Britain’s large virtual water footprint–their reliance on imported water–could become problematic, and potentially cause many parts of the country to not meet domestic water demand, a study says.
Much of the imported water that contributes to Britain’s and other UK Countries’ large virtual water footprint comes from water-stressed countries, according to a report released Saturday by the Royal Academy of Engineering. The study shows that this dependency could compromise national security issues in the region.
Only one-third of Britain’s water usage is domestic, while the other two-thirds comes from imported goods such as agriculture and energy.
This reliance could result in a domino effect of problems for the country if a severe water shortage happens.
“If the water crisis becomes critical it will pose a serious threat to the UK’s future development because of the impact it would have on our access to vital resources. Food prices would sky-rocket and economic growth would suffer,” said Peter Guthrie, a professor of engineering for sustainable development at Cambridge University and chairman of the study group told the Guardian.
Guthrie argues that while importing so much virtual water into the country is problematic for issues of self-sustainability, and is also detrimental to the countries exporting the precious resource.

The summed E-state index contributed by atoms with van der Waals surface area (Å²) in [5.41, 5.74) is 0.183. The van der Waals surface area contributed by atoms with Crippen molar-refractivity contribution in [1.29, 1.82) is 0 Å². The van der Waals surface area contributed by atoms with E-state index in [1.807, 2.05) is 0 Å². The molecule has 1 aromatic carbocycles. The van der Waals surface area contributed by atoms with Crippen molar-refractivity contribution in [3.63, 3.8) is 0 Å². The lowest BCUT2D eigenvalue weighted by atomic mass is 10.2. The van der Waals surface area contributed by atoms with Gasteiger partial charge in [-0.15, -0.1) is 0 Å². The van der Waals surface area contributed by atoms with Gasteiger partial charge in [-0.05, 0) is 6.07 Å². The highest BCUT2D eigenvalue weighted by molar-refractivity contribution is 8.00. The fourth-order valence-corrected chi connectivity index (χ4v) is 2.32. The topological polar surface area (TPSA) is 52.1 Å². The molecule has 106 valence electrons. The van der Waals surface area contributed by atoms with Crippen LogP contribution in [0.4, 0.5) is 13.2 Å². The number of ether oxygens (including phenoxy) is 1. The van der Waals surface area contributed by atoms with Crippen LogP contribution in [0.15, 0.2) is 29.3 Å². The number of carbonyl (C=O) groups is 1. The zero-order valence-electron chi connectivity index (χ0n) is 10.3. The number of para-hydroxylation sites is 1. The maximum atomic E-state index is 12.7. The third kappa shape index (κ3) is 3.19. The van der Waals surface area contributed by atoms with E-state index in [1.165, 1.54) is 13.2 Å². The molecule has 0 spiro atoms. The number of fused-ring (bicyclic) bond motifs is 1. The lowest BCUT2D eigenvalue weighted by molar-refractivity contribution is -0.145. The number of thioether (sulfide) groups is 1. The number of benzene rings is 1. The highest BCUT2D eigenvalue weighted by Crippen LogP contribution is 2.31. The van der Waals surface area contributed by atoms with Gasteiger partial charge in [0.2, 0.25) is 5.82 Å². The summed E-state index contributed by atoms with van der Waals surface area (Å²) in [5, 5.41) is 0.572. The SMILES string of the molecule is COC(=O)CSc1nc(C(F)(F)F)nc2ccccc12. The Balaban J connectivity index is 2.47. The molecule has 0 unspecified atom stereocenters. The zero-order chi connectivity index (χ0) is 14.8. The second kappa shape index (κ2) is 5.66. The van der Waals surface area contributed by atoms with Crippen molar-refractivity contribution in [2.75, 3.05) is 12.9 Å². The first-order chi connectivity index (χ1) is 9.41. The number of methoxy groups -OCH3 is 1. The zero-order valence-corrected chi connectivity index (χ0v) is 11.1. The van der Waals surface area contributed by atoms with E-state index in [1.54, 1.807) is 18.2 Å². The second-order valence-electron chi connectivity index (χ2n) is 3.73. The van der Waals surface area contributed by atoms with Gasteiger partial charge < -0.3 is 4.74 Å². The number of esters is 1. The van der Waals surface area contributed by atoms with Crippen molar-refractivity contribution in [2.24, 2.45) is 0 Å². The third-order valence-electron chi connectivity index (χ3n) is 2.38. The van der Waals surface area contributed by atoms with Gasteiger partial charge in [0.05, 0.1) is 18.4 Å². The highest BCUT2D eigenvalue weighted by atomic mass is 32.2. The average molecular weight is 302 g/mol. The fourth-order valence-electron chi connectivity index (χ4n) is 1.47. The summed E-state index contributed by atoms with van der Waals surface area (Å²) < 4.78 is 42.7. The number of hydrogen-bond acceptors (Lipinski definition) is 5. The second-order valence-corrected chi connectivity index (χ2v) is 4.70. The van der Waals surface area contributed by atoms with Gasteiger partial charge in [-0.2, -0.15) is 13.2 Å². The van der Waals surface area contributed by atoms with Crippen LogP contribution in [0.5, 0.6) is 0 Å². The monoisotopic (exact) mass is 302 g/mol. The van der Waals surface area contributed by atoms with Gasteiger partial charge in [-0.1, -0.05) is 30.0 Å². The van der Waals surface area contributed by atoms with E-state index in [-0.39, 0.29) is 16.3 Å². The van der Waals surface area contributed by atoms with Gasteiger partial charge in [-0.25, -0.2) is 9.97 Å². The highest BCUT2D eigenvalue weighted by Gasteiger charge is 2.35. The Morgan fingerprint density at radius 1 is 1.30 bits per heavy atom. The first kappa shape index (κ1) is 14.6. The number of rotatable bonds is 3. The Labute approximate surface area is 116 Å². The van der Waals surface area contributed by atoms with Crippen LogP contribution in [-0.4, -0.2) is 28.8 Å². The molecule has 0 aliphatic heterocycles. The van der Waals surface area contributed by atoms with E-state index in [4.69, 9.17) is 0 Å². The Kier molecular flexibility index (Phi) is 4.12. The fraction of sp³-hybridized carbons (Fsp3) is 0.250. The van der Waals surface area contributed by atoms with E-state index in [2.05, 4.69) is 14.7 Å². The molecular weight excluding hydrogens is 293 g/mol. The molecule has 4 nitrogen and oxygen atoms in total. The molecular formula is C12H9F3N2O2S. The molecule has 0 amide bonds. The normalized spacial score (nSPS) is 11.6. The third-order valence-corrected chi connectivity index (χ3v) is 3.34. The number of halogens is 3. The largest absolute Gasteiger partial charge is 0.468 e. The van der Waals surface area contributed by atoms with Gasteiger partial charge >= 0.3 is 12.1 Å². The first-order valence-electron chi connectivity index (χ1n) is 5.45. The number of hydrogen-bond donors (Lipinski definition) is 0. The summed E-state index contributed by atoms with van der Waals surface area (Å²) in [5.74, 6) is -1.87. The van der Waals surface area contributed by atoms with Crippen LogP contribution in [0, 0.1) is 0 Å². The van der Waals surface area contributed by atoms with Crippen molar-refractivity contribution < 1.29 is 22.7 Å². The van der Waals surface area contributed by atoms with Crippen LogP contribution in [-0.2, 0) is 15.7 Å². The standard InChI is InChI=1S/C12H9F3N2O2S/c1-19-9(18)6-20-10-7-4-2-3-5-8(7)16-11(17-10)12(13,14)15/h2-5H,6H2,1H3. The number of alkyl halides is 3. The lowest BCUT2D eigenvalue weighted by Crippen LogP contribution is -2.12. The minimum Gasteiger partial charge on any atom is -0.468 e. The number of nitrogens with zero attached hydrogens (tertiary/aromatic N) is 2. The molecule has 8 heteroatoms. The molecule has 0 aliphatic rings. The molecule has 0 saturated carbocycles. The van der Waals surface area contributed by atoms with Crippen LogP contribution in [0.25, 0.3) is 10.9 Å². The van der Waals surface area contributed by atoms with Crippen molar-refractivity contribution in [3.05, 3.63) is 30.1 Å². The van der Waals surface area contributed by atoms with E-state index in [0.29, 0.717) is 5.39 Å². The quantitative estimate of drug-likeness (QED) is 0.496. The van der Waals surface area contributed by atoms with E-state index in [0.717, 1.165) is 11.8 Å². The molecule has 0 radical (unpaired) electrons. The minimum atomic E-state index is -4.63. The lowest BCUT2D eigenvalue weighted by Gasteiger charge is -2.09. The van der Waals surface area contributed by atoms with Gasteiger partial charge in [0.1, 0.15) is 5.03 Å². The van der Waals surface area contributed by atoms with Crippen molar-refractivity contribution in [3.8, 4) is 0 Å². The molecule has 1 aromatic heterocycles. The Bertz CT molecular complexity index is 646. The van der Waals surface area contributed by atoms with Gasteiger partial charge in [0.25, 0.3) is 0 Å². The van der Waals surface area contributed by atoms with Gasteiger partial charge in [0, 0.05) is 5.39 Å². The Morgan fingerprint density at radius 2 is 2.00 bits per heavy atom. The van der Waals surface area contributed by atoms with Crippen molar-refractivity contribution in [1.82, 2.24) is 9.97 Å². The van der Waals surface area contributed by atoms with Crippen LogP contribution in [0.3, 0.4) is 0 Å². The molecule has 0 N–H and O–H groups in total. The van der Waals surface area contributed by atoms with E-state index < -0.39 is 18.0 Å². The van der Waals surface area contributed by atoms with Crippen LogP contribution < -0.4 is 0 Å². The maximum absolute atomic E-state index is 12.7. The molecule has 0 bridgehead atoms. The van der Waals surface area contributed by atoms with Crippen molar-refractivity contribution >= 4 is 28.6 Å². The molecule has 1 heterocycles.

“We should ask whether it is right to import green beans – or even roses – from a water-stressed region like Kenya, for example. The burgeoning demand from developed countries is putting severe pressure on areas that are already short of water. Our virtual water footprint is critical and we need to give it far more attention,” Guthrie said, according to The Royal Academy of Engineering’s press release.
Last month, Britain’s chief scientific advisor, John Beddington, made similar predictions about the increasing need for food, energy and water. Beddington said that by 2030 the world will consume 30 percent more freshwater than current levels.
“If we don’t address this, we can expect major destabilization, an increase in rioting and potentially significant problems with international migration, as people move out to avoid food and water shortages,” he said.
However, there is no single way to secure freshwater reserves for the future because it’s a complex issue that crosses geographical boundaries and crosses other crucial areas, such as energy and food supplies, he added.
“To avoid the perfect storm requires a global response, with global policies and governance—backed up by forward-thinking action at a national level to meet individual countries’ requirements.”